The Cybersecurity and Infrastructure Security Agency (CISA) and the following partners (hereafter referred to as the authoring organizations) are releasing this joint Cybersecurity Advisory to warn that cyber threat actors are exploiting previously identified vulnerabilities in Ivanti Connect Secure and Ivanti Policy Secure gateways. CISA and authoring organizations appreciate the cooperation of Volexity, Ivanti, Mandiant and other industry partners in the development of this advisory and ongoing incident response activities. Authoring organizations:

Federal Bureau of Investigation (FBI) Multi-State Information Sharing & Analysis Center (MS-ISAC) Australian Signals Directorate’s Australian Cyber Security Centre (ASD’s ACSC) United Kingdom National Cyber Security Centre (NCSC-UK) Canadian Centre for Cyber Security (Cyber Centre), a part of the Communications Security Establishment New Zealand National Cyber Security Centre (NCSC-NZ) CERT-New Zealand (CERT NZ)

Of particular concern, the authoring organizations and industry partners have determined that cyber threat actors are able to deceive Ivanti’s internal and external Integrity Checker Tool (ICT), resulting in a failure to detect compromise.

Cyber threat actors are actively exploiting multiple previously identified vulnerabilities—CVE-2023-46805, CVE-2024-21887, CVE-2024-22024, and CVE-2024-21893—affecting Ivanti Connect Secure and Ivanti Policy Secure gateways. The vulnerabilities impact all supported versions (9.x and 22.x) and can be used in a chain of exploits to enable malicious cyber threat actors to bypass authentication, craft malicious requests, and execute arbitrary commands with elevated privileges.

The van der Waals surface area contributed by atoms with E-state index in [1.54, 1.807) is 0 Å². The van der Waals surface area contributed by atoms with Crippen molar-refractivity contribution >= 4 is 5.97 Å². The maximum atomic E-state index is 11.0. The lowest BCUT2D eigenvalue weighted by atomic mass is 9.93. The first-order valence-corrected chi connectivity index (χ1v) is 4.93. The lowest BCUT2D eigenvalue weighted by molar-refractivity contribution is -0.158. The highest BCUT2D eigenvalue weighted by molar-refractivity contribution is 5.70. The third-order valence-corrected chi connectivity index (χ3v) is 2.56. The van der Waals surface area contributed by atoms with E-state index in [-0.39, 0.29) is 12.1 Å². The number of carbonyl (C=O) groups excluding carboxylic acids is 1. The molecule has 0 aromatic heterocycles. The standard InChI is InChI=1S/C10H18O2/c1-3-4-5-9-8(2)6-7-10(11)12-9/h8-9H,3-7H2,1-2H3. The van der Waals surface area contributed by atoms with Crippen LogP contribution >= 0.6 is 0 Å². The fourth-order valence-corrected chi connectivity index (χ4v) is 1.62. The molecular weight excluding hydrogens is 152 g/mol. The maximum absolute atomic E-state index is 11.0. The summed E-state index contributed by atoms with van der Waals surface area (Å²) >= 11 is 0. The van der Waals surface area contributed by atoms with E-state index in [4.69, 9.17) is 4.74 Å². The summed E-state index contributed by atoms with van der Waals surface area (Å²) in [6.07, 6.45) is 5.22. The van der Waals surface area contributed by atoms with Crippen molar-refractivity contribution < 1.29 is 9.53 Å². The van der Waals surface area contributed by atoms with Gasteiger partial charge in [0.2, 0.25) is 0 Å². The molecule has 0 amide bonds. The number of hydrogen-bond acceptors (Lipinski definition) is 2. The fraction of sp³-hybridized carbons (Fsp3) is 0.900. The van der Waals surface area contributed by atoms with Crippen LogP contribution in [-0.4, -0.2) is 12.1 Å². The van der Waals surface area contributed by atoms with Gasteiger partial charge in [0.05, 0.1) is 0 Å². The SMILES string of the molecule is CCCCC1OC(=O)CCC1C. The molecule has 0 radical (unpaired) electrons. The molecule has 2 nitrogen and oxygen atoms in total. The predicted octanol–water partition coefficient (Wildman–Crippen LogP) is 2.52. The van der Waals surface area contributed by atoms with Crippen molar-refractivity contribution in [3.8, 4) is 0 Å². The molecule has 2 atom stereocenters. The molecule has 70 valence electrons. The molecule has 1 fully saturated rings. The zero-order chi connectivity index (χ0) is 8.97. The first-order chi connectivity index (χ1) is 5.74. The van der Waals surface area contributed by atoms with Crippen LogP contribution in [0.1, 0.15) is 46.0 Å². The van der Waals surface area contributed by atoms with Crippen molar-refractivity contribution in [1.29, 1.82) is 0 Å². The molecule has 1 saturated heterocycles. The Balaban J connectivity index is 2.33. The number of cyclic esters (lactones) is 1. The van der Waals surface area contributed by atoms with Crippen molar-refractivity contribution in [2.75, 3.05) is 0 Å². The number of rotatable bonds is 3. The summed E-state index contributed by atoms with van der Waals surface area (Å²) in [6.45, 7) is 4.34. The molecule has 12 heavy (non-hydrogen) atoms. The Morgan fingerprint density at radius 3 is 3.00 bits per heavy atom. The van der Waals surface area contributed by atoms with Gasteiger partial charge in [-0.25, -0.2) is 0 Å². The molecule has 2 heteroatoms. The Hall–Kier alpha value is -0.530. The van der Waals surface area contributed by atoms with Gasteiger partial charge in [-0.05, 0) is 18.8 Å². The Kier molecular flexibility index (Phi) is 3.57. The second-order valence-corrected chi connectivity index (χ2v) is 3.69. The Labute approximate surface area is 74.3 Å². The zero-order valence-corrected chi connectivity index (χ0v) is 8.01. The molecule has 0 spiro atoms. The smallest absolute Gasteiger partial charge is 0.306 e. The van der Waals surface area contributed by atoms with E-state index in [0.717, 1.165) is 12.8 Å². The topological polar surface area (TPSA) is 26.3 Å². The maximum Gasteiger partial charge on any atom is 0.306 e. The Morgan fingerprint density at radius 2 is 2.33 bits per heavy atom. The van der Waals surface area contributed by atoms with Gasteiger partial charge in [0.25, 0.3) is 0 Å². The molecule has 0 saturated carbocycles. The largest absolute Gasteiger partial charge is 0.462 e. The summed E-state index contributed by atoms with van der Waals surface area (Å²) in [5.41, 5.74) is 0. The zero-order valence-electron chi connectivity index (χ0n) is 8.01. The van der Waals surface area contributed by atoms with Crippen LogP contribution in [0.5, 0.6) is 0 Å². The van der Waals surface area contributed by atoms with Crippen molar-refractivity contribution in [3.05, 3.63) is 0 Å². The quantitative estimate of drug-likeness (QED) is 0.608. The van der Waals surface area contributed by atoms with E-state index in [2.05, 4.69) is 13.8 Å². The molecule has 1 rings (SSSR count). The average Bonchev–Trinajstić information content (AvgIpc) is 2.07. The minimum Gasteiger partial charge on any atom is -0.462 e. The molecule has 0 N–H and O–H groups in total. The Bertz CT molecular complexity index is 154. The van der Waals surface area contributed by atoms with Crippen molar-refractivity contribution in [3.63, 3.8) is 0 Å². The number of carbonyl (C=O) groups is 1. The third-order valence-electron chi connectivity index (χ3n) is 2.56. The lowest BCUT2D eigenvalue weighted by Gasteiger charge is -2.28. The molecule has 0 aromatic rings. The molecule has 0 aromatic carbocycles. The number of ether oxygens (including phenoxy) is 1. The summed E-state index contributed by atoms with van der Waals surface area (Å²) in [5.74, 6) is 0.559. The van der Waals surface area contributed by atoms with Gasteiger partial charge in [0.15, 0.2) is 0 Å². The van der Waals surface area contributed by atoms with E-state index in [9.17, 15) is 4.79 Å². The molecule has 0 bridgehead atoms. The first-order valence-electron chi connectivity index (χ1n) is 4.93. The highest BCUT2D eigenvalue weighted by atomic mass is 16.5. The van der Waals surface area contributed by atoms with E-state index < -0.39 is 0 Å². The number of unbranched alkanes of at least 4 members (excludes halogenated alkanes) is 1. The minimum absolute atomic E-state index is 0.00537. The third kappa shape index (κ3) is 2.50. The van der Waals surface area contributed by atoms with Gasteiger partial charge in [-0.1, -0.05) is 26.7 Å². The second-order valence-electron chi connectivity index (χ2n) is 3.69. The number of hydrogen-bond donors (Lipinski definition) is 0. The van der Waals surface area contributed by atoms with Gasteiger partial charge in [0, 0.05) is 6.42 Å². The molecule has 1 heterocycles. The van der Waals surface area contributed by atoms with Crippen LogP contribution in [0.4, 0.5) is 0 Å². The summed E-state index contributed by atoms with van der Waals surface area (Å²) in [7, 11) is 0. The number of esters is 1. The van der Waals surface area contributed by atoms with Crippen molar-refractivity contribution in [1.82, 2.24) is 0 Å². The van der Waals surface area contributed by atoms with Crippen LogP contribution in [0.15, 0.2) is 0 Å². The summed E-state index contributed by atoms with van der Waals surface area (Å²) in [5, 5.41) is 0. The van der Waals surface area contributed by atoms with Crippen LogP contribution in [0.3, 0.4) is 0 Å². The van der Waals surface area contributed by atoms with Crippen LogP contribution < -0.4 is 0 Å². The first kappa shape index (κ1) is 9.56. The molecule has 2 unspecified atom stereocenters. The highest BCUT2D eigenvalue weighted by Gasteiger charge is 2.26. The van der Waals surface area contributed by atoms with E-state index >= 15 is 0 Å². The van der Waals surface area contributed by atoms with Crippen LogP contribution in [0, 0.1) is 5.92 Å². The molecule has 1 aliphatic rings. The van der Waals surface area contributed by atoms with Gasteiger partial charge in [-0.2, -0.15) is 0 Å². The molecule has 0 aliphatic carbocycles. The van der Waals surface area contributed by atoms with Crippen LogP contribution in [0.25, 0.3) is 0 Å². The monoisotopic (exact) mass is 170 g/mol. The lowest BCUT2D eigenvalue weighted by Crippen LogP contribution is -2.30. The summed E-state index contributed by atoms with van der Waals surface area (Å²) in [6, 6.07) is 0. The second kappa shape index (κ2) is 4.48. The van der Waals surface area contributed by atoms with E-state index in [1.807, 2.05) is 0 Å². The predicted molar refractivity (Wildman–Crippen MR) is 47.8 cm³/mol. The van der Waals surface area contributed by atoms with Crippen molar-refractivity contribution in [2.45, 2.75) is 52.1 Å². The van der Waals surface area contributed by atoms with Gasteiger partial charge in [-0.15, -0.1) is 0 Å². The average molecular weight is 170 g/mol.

During

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RSS feed source: US Computer Emergency Readiness Team

SUMMARY

The Cybersecurity and Infrastructure Security Agency (CISA) and the Multi-State Information Sharing & Analysis Center (MS-ISAC) conducted an incident response assessment of a state government organization’s network environment after documents containing host and user information, including metadata, were posted on a dark web brokerage site. Analysis confirmed that an unidentified threat actor compromised network administrator credentials through the account of a former employee—a technique commonly leveraged by threat actors—to successfully authenticate to an internal virtual private network (VPN) access point, further navigate the victim’s on-premises environment, and execute various lightweight directory access protocol (LDAP) queries against a domain controller.[1] Analysis also focused on the victim’s Azure environment, which hosts sensitive systems and data, as well as the compromised on-premises environment. Analysis determined there were no indications the threat actor further compromised the organization by moving laterally from the on-premises environment to the Azure environment.

CISA and MS-ISAC are releasing this Cybersecurity Advisory (CSA) to provide network defenders with the tactics, techniques, and procedures (TTPs) used by the threat actor and methods to protect against similar exploitation of both unnecessary and privileged accounts.

Download the PDF version of this report:

AA24-046A Threat Actor Leverages Compromised Account of Former Employee to Access State Government Organization (PDF, 499.99 KB ) TECHNICAL DETAILS

Note: This advisory uses the MITRE ATT&CK for